3 / bluebell, snapdragon, goldenrod

The past few weeks—and the ones just now cresting—feel held in the hazy duality of ends and beginnings: inciting incidents, opening paragraphs, exposition alongside denouements. (What an earnest opening sentence.) (I promise to tonally undercut myself at all points.)

October rounded itself out with a gloriously ambitious adaptation of Animal Farm, which I stage managed, and the submission of my final essay for a paper on psychoanalytical theory and British and Irish theatre. Both the play and the essay were feverish, packed tight, and completed quickly. Both were—thankfully, and, though one shouldn’t depend on external validation,—well-received.

November began with the submission of my dissertation, which, like Animal, concerned adaptation: particularly that by and of Shakespeare, alongside many a scholarly resource, featuring a quote by Ira Glass which I saw online last year and which my friend Harriett showed me—in video form—as we sat in her car outside my building in the wee hours of some forgotten weeknight. (I’m glad that happened, and that the stars aligned in the way they did, and that when I paraphrased the quote to my supervisor she said I ought to include it as an epigraph.) (It went on to become the bedrock of the dissertation itself.) (Thank you, Harriett, and thank you, Sophie.)

The adaptational bent has continued, and earlier this week I performed in a development showcase for a friend’s twist on Peter Ustinov’s The Love of Four Colonels. The day of the performance was miserable (weather-wise!), and then grew into summer. Everything about it turned warm. I saw friends, and sat amongst flowers, and felt what had for months been something akin to industrial bloom, instead, into potential. A clock stopped ticking. A canvas opened up.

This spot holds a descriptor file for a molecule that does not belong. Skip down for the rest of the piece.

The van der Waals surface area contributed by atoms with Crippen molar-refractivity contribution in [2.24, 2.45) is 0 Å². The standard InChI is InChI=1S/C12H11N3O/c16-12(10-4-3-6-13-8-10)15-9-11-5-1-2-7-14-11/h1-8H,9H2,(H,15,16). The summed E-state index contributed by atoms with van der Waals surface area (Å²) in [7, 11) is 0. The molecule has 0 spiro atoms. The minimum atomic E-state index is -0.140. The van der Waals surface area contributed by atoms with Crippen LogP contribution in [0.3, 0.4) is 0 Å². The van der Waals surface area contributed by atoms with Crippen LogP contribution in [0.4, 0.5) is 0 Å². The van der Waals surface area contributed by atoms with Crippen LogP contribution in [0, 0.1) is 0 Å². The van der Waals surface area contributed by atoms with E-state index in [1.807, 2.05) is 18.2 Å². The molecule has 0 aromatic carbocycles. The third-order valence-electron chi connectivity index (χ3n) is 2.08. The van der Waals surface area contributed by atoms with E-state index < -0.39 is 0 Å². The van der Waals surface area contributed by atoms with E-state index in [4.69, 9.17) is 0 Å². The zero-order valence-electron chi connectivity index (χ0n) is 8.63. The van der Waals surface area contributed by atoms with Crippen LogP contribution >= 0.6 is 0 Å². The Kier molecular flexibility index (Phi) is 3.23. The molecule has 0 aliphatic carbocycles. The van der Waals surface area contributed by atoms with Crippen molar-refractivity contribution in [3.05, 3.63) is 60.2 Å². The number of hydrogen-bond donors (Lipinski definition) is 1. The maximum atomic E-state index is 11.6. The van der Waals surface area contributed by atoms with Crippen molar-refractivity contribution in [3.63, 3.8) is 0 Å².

But I’m conscious that this is meant to be a literary newsletter! You have not subscribed to read about my life a la the final monologue of a coming-of-age film.

September 28, 2019

From the novel, via the Notes app:

‘You can’t lose someone you never had.’

‘Bullshit,’ said [Redacted]. ‘Bullshit. You lose them over and over and over, forever, and don’t get to hold onto any of the good.’

I told her I thought it would hurt more to have the good and then be forced to live without it; to mourn the loss of something you knew that intimately. To look away from a life you had gazed so intently upon.

‘But then at least you had the thing. You had it, and it was great—or it wasn’t—and you know what it would’ve been like. You get to have had the joy, and at the same time you can stop constructing some image of what could have been in your head—which is bound to end up more romantic, more heartfelt, more perfect than what would’ve really happened.’

In 2017, a friend of mine (also a writer) was featured on a podcast. She discussed, amongst other things, ‘incurable’ themes. An incurable theme is a central subject or idea to which a writer will continuously return—the common thread through all of one’s oeuvre, that which cannot be suppressed. At first I thought mine was intimacy. A month or so on, I think it’s longing.


From the very recent first draft of a play:

L. Imagine that. Craving something but not knowing what it was. Just a listless ache.

M. I’d say I’ve felt that.

L. Really?

M. Well, isn’t that just what ambition is?

L. Ambition is a precise ache.

M. Yeah, but success is indeterminable.

L. Your dad’s definitely a capitalist.

M. What’s that got to do with anything?

L. Well, I mean, success is something you can define for yourself—and something you can allow to fulfil you. It shouldn’t hurt.

M. I didn’t say it hurt.

L. You called it an ache.

M. You called it an ache.

L. I defined an ache, and you called it ambition. Love’s an ache. Think about the last time you were in love—wasn’t that just a trauma that you chose?